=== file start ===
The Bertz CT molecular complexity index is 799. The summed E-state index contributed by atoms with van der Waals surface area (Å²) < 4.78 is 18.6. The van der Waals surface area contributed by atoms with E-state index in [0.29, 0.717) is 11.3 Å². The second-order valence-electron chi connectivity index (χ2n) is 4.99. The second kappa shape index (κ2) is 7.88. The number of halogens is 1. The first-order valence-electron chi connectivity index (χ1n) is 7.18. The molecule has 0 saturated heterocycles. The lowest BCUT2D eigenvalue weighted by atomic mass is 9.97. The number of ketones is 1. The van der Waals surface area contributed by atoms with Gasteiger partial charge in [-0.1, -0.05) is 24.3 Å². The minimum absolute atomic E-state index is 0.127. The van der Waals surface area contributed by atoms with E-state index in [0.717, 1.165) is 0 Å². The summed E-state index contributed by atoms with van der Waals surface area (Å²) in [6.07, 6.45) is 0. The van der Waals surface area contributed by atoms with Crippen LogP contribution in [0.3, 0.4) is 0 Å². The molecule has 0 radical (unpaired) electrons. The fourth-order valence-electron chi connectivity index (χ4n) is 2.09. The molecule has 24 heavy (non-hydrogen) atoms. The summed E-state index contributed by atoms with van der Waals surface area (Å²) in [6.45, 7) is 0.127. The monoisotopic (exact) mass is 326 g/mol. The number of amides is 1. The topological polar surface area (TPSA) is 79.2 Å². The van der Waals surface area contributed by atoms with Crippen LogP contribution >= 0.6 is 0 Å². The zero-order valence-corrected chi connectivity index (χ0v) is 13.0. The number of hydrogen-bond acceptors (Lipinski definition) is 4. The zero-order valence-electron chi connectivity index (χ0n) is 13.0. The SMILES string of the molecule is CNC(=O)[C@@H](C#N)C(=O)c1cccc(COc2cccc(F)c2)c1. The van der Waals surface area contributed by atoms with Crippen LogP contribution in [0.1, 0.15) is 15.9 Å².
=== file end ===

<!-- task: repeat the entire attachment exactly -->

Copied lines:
The Bertz CT molecular complexity index is 799. The summed E-state index contributed by atoms with van der Waals surface area (Å²) < 4.78 is 18.6. The van der Waals surface area contributed by atoms with E-state index in [0.29, 0.717) is 11.3 Å². The second-order valence-electron chi connectivity index (χ2n) is 4.99. The second kappa shape index (κ2) is 7.88. The number of halogens is 1. The first-order valence-electron chi connectivity index (χ1n) is 7.18. The molecule has 0 saturated heterocycles. The lowest BCUT2D eigenvalue weighted by atomic mass is 9.97. The number of ketones is 1. The van der Waals surface area contributed by atoms with Gasteiger partial charge in [-0.1, -0.05) is 24.3 Å². The minimum absolute atomic E-state index is 0.127. The van der Waals surface area contributed by atoms with E-state index in [0.717, 1.165) is 0 Å². The summed E-state index contributed by atoms with van der Waals surface area (Å²) in [6.07, 6.45) is 0. The van der Waals surface area contributed by atoms with Crippen LogP contribution in [0.3, 0.4) is 0 Å². The molecule has 0 radical (unpaired) electrons. The fourth-order valence-electron chi connectivity index (χ4n) is 2.09. The molecule has 24 heavy (non-hydrogen) atoms. The summed E-state index contributed by atoms with van der Waals surface area (Å²) in [6.45, 7) is 0.127. The monoisotopic (exact) mass is 326 g/mol. The number of amides is 1. The topological polar surface area (TPSA) is 79.2 Å². The van der Waals surface area contributed by atoms with Crippen LogP contribution >= 0.6 is 0 Å². The zero-order valence-corrected chi connectivity index (χ0v) is 13.0. The number of hydrogen-bond acceptors (Lipinski definition) is 4. The zero-order valence-electron chi connectivity index (χ0n) is 13.0. The SMILES string of the molecule is CNC(=O)[C@@H](C#N)C(=O)c1cccc(COc2cccc(F)c2)c1. The van der Waals surface area contributed by atoms with Crippen LogP contribution in [0.1, 0.15) is 15.9 Å².